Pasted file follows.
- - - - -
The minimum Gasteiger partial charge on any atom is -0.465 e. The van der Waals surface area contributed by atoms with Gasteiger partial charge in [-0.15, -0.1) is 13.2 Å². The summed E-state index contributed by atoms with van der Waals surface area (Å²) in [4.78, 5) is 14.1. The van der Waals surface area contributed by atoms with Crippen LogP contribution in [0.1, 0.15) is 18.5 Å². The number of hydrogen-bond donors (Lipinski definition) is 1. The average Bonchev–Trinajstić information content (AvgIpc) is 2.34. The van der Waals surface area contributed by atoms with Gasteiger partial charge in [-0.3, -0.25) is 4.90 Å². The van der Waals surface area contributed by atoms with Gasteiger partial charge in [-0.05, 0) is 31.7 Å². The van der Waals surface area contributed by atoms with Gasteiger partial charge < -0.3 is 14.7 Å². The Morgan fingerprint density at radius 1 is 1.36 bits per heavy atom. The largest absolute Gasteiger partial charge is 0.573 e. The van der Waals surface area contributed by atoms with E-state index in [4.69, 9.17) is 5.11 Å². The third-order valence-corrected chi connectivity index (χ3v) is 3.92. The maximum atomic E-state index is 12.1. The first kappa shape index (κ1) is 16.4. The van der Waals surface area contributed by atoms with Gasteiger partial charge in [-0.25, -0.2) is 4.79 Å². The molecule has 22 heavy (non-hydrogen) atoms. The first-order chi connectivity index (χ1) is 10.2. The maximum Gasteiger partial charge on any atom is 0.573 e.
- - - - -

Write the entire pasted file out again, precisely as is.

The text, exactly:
The minimum Gasteiger partial charge on any atom is -0.465 e. The van der Waals surface area contributed by atoms with Gasteiger partial charge in [-0.15, -0.1) is 13.2 Å². The summed E-state index contributed by atoms with van der Waals surface area (Å²) in [4.78, 5) is 14.1. The van der Waals surface area contributed by atoms with Crippen LogP contribution in [0.1, 0.15) is 18.5 Å². The number of hydrogen-bond donors (Lipinski definition) is 1. The average Bonchev–Trinajstić information content (AvgIpc) is 2.34. The van der Waals surface area contributed by atoms with Gasteiger partial charge in [-0.3, -0.25) is 4.90 Å². The van der Waals surface area contributed by atoms with Gasteiger partial charge in [-0.05, 0) is 31.7 Å². The van der Waals surface area contributed by atoms with Gasteiger partial charge < -0.3 is 14.7 Å². The Morgan fingerprint density at radius 1 is 1.36 bits per heavy atom. The largest absolute Gasteiger partial charge is 0.573 e. The van der Waals surface area contributed by atoms with E-state index in [4.69, 9.17) is 5.11 Å². The third-order valence-corrected chi connectivity index (χ3v) is 3.92. The maximum atomic E-state index is 12.1. The first kappa shape index (κ1) is 16.4. The van der Waals surface area contributed by atoms with Gasteiger partial charge in [-0.25, -0.2) is 4.79 Å². The molecule has 22 heavy (non-hydrogen) atoms. The first-order chi connectivity index (χ1) is 10.2. The maximum Gasteiger partial charge on any atom is 0.573 e.